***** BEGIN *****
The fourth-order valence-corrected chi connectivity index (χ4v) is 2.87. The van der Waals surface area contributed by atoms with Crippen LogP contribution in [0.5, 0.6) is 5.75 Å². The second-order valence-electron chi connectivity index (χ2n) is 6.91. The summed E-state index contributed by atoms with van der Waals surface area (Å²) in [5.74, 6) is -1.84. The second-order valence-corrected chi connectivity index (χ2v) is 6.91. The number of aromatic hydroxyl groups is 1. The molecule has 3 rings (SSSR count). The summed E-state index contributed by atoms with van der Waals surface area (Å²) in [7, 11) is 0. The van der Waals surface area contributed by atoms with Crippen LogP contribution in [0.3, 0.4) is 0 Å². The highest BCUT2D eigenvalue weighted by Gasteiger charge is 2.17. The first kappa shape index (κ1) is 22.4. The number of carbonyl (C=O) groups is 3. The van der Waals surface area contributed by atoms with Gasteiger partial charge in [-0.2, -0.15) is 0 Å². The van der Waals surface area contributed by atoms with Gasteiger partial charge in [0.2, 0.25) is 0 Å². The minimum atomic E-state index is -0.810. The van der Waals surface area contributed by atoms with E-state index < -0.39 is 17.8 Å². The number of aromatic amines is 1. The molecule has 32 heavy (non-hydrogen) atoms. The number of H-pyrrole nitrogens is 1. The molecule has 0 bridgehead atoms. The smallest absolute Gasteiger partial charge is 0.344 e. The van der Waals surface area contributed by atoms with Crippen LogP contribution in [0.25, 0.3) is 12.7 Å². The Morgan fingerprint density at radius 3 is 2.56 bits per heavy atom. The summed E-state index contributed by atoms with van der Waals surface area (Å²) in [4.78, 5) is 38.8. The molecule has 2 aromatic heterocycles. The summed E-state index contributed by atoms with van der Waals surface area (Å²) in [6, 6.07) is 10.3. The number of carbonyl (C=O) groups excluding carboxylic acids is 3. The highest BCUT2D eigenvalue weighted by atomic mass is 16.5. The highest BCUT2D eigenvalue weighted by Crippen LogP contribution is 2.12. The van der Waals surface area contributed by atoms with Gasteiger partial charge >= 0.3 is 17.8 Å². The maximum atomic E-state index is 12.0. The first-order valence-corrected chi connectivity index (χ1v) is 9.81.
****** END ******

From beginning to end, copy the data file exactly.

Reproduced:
The fourth-order valence-corrected chi connectivity index (χ4v) is 2.87. The van der Waals surface area contributed by atoms with Crippen LogP contribution in [0.5, 0.6) is 5.75 Å². The second-order valence-electron chi connectivity index (χ2n) is 6.91. The summed E-state index contributed by atoms with van der Waals surface area (Å²) in [5.74, 6) is -1.84. The second-order valence-corrected chi connectivity index (χ2v) is 6.91. The number of aromatic hydroxyl groups is 1. The molecule has 3 rings (SSSR count). The summed E-state index contributed by atoms with van der Waals surface area (Å²) in [7, 11) is 0. The van der Waals surface area contributed by atoms with Crippen LogP contribution in [0.3, 0.4) is 0 Å². The highest BCUT2D eigenvalue weighted by Gasteiger charge is 2.17. The first kappa shape index (κ1) is 22.4. The number of carbonyl (C=O) groups is 3. The van der Waals surface area contributed by atoms with Gasteiger partial charge in [-0.2, -0.15) is 0 Å². The van der Waals surface area contributed by atoms with Gasteiger partial charge in [0.2, 0.25) is 0 Å². The minimum atomic E-state index is -0.810. The van der Waals surface area contributed by atoms with E-state index < -0.39 is 17.8 Å². The number of aromatic amines is 1. The molecule has 32 heavy (non-hydrogen) atoms. The number of H-pyrrole nitrogens is 1. The molecule has 0 bridgehead atoms. The smallest absolute Gasteiger partial charge is 0.344 e. The van der Waals surface area contributed by atoms with Crippen LogP contribution in [0.25, 0.3) is 12.7 Å². The Morgan fingerprint density at radius 3 is 2.56 bits per heavy atom. The summed E-state index contributed by atoms with van der Waals surface area (Å²) in [4.78, 5) is 38.8. The molecule has 2 aromatic heterocycles. The summed E-state index contributed by atoms with van der Waals surface area (Å²) in [6, 6.07) is 10.3. The number of carbonyl (C=O) groups excluding carboxylic acids is 3. The highest BCUT2D eigenvalue weighted by atomic mass is 16.5. The highest BCUT2D eigenvalue weighted by Crippen LogP contribution is 2.12. The van der Waals surface area contributed by atoms with Gasteiger partial charge >= 0.3 is 17.8 Å². The maximum atomic E-state index is 12.0. The first-order valence-corrected chi connectivity index (χ1v) is 9.81.